Health

The end of ages

Gene ExpressionBy Razib KhanApr 26, 2010 1:48 PM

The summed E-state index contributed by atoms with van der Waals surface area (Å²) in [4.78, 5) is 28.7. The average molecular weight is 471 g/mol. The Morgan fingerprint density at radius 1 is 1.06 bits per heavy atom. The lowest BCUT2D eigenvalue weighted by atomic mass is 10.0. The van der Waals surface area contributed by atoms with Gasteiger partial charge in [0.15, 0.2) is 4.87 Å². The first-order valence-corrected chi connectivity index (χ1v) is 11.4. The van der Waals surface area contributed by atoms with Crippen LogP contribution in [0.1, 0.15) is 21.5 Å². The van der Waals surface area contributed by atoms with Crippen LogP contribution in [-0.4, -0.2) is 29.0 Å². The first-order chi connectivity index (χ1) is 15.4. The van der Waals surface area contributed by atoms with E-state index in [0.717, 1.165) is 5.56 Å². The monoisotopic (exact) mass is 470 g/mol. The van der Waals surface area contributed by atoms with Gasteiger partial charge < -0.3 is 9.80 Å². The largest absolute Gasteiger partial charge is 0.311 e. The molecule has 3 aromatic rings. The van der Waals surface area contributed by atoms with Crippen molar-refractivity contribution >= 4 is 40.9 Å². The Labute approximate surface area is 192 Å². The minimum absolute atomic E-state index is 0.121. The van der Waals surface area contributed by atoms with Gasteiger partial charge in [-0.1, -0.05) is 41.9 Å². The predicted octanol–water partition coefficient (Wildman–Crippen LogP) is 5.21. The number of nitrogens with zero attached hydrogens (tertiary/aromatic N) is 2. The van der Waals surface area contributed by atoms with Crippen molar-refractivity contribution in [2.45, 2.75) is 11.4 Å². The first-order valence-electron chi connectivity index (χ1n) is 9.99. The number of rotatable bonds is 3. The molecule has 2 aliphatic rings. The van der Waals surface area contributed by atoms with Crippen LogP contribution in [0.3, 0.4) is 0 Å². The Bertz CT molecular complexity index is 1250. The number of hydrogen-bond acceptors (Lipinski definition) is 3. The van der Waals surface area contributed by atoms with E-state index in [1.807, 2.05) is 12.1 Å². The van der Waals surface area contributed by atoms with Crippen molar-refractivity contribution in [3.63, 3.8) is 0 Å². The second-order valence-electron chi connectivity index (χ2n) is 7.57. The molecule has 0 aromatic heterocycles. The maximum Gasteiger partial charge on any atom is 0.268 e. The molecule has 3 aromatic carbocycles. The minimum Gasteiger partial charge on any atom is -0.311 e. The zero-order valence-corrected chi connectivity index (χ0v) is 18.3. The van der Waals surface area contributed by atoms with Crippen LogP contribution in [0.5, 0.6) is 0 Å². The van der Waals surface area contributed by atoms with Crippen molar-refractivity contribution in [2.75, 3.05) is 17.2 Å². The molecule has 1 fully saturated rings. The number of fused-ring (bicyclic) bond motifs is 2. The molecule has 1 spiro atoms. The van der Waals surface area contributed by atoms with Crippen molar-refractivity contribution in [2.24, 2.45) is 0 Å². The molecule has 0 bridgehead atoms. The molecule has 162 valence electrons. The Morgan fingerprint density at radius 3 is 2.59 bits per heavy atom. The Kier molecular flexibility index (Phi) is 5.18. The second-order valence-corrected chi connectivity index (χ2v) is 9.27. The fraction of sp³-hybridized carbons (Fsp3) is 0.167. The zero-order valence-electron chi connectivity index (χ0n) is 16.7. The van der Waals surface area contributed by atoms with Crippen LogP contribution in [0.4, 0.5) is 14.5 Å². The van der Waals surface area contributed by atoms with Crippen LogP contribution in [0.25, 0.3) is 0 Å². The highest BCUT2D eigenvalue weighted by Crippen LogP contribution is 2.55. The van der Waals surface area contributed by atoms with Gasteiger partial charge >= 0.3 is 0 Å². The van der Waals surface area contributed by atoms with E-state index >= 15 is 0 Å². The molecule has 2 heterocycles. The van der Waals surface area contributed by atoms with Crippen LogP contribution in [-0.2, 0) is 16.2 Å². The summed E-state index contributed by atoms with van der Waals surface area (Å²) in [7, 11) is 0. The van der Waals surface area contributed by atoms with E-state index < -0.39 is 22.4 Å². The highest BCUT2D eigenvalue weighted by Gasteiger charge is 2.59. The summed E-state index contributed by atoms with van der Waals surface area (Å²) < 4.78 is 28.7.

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Michael Arrington of TechCrunch has a post up, The Age Of Facebook. Facebook having superseded Google having superseded Microsoft. Unstated that Microsoft superseded IBM as a firm which defines an age through reach, power and influence. Two thoughts that come to mind: 1) It seems that each "age" has been shorter than the previous. IBM was computing for decades. Microsoft probably ten years or so depending on how you define it (I put the second derivate maximum at 1995). Google's real ascent seems to date to around 2000, but its monopolistic plateau of the mindshare didn't seem to last for very long as Facebook was already generating a lot of buzz by 2007 (the same principle operates across human history, the civilization of Pharaonic Egypt spanned 2,000 years, the same length as from Augustus to our own time!) 2) It also seems that the extent of a definite age of ascendancy for a particular firm is more muddled now, as creative destruction and innovation allow for many domains of excellence and supremacy, as well as the resurrection of bygone brands. Consider the revival of Apple's fortunes. And if we are on the verge of the Age of Facebook does anyone believe that Google's brand will collapse? Arrington notes that Microsoft is perceived to be passed its peak, but it has many years left of its cash cow products, perhaps at least another decade. IBM has reemerged as a software services company. And so on. On a relative scale Arrington's argument seems to have some merit, but secure domination doesn't seem to be what it used to be (also, one might need to distinguish between buzz and influence, and concrete metrics).

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